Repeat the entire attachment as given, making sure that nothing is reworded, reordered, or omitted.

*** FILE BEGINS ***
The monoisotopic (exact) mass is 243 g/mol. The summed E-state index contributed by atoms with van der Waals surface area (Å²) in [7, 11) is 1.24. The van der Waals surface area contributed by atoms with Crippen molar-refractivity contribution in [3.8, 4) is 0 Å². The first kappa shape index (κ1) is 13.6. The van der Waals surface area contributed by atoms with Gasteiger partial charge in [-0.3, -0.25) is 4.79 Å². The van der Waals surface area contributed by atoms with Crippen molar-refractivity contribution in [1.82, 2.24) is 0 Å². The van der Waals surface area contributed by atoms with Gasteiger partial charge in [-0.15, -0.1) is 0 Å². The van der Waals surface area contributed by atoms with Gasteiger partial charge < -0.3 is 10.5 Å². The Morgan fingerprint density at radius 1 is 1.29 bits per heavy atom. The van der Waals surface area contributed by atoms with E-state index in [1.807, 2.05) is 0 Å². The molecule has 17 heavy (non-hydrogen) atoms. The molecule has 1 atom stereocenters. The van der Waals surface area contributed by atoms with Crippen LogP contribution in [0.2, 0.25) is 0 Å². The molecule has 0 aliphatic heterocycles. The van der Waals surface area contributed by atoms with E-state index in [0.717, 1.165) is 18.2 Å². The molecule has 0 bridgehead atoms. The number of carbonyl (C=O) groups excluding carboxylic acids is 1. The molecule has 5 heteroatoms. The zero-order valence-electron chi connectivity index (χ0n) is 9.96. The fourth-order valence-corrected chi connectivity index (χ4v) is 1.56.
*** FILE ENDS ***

The monoisotopic (exact) mass is 243 g/mol. The summed E-state index contributed by atoms with van der Waals surface area (Å²) in [7, 11) is 1.24. The van der Waals surface area contributed by atoms with Crippen molar-refractivity contribution in [3.8, 4) is 0 Å². The first kappa shape index (κ1) is 13.6. The van der Waals surface area contributed by atoms with Gasteiger partial charge in [-0.3, -0.25) is 4.79 Å². The van der Waals surface area contributed by atoms with Crippen molar-refractivity contribution in [1.82, 2.24) is 0 Å². The van der Waals surface area contributed by atoms with Gasteiger partial charge in [-0.15, -0.1) is 0 Å². The van der Waals surface area contributed by atoms with Gasteiger partial charge < -0.3 is 10.5 Å². The Morgan fingerprint density at radius 1 is 1.29 bits per heavy atom. The van der Waals surface area contributed by atoms with E-state index in [1.807, 2.05) is 0 Å². The molecule has 17 heavy (non-hydrogen) atoms. The molecule has 1 atom stereocenters. The van der Waals surface area contributed by atoms with Crippen LogP contribution in [0.2, 0.25) is 0 Å². The molecule has 0 aliphatic heterocycles. The van der Waals surface area contributed by atoms with E-state index in [0.717, 1.165) is 18.2 Å². The molecule has 0 bridgehead atoms. The number of carbonyl (C=O) groups excluding carboxylic acids is 1. The molecule has 5 heteroatoms. The zero-order valence-electron chi connectivity index (χ0n) is 9.96. The fourth-order valence-corrected chi connectivity index (χ4v) is 1.56.